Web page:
Risk factors for pediatric cerebral sinovenous thrombosis: A case-control study with case validation

Austin Sellers, Avner Meoded, Javier Quintana, George Jallo, Ernest Amankwah, Anh Thy H Nguyen, Marisol Betensky, Katie Mills, Neil Goldenberg, Nir Shimony
Thrombosis Research 2020 June 9, 194: 8-15

INTRODUCTION: Cerebral sinovenous thrombosis (CSVT) represents the second most common type of venous thromboembolism (VTE) in children. Current literature includes limited evidence on risk factors for CSVT, particularly in the pediatric population. We sought to determine risk factors for CSVT in pediatric patients through a single-institutional case-control study. In addition, we evaluated thrombophilias, treatments and outcomes in CSVT among cases.

METHODS: A case-control study was performed at Johns Hopkins All Children's Hospital on patients admitted from March 31, 2006 through April 1, 2018. Cases were identified using diagnostic codes and confirmed based on electronic health record (EHR) and neuroimaging review. Controls were matched in a 2:1 fashion accounting for the month and year of admission.

RESULTS: A total of 60 CSVT cases and 120 controls were identified. Median (range) age was 4.8 years (0-21.3 years) for cases and 5.6 years (0-20.0 years) for controls. Factors putatively associated with CSVT in unadjusted analyses were: corticosteroid use, presence of a central venous catheter, mechanical ventilation, systemic infection, head/neck infection, head/neck trauma, and chronic inflammatory disease. In the multivariable model, head/neck infection (OR: 13.8, 95% CI: 4.87-38.7; P < 0.01), head/neck trauma (OR: 12.7, 95% CI: 2.88-56.2; P < 0.01), and mechanical ventilation (OR: 9.32, 95% CI: 2.35-36.9; P = 0.01) remained independent, statistically-significant risk factors. 61% of patients were subacutely treated with anticoagulants and of those, only two developed relevant bleeding after initiation of therapy.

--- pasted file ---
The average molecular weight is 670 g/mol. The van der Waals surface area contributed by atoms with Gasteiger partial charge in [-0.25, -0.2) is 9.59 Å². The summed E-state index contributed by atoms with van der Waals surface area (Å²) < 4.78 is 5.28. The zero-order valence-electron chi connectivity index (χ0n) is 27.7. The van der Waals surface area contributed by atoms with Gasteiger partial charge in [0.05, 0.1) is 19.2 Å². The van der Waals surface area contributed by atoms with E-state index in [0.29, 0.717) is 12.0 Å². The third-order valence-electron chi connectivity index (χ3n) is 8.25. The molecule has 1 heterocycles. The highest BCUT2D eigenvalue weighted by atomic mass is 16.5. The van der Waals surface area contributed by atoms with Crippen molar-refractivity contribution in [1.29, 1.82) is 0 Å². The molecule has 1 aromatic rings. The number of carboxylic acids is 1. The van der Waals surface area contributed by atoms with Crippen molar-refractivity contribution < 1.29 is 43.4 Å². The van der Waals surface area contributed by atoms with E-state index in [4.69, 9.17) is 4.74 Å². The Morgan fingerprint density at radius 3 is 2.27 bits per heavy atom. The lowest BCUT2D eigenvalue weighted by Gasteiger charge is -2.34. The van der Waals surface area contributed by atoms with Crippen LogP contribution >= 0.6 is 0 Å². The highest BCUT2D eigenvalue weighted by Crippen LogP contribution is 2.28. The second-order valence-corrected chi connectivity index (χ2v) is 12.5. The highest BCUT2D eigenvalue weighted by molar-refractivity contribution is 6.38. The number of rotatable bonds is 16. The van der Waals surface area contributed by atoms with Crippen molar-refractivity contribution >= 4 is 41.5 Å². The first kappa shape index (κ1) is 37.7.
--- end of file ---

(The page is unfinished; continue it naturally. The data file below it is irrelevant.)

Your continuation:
CONCLUSIONS: This single-institutional case-control study reveals that head/neck infection, head/neck trauma, and mechanical ventilation are independent risk factors for pediatric CSVT. These findings will be further investigated via a cooperative registry of pediatric hospital-acquired VTE, by which a risk model for pediatric CSVT will be developed and validated, in order to inform future preventive strategies in at-risk pediatric patients.

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